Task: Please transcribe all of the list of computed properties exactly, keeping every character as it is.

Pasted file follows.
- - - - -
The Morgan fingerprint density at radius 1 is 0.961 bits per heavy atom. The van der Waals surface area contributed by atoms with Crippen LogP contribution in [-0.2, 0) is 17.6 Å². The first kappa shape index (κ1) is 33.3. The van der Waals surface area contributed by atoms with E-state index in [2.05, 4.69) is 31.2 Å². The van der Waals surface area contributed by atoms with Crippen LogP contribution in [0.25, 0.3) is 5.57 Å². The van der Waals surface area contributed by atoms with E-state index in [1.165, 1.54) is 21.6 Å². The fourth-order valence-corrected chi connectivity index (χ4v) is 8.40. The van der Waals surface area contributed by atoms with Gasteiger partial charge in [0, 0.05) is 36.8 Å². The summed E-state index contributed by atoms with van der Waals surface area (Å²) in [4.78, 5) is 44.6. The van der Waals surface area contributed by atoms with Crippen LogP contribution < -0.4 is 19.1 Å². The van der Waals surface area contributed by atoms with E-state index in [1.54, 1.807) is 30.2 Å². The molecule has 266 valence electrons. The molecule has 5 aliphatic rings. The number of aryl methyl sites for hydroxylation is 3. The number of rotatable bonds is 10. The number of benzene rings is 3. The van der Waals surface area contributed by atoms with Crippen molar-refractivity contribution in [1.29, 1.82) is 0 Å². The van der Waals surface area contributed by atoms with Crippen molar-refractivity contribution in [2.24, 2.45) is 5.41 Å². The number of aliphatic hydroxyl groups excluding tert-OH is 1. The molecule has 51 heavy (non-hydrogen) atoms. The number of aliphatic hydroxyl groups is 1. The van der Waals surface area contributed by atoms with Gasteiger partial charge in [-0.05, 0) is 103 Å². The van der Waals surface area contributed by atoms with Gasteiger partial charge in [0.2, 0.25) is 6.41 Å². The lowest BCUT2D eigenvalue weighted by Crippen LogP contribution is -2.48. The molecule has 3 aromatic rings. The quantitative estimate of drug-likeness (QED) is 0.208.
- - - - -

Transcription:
The Morgan fingerprint density at radius 1 is 0.961 bits per heavy atom. The van der Waals surface area contributed by atoms with Crippen LogP contribution in [-0.2, 0) is 17.6 Å². The first kappa shape index (κ1) is 33.3. The van der Waals surface area contributed by atoms with E-state index in [2.05, 4.69) is 31.2 Å². The van der Waals surface area contributed by atoms with Crippen LogP contribution in [0.25, 0.3) is 5.57 Å². The van der Waals surface area contributed by atoms with E-state index in [1.165, 1.54) is 21.6 Å². The fourth-order valence-corrected chi connectivity index (χ4v) is 8.40. The van der Waals surface area contributed by atoms with Gasteiger partial charge in [0, 0.05) is 36.8 Å². The summed E-state index contributed by atoms with van der Waals surface area (Å²) in [4.78, 5) is 44.6. The van der Waals surface area contributed by atoms with Crippen LogP contribution < -0.4 is 19.1 Å². The van der Waals surface area contributed by atoms with E-state index in [1.54, 1.807) is 30.2 Å². The molecule has 266 valence electrons. The molecule has 5 aliphatic rings. The number of aryl methyl sites for hydroxylation is 3. The number of rotatable bonds is 10. The number of benzene rings is 3. The van der Waals surface area contributed by atoms with Crippen molar-refractivity contribution in [1.29, 1.82) is 0 Å². The van der Waals surface area contributed by atoms with Crippen molar-refractivity contribution in [2.24, 2.45) is 5.41 Å². The number of aliphatic hydroxyl groups excluding tert-OH is 1. The molecule has 51 heavy (non-hydrogen) atoms. The number of aliphatic hydroxyl groups is 1. The van der Waals surface area contributed by atoms with Gasteiger partial charge in [-0.05, 0) is 103 Å². The van der Waals surface area contributed by atoms with Gasteiger partial charge in [0.2, 0.25) is 6.41 Å². The lowest BCUT2D eigenvalue weighted by Crippen LogP contribution is -2.48. The molecule has 3 aromatic rings. The quantitative estimate of drug-likeness (QED) is 0.208.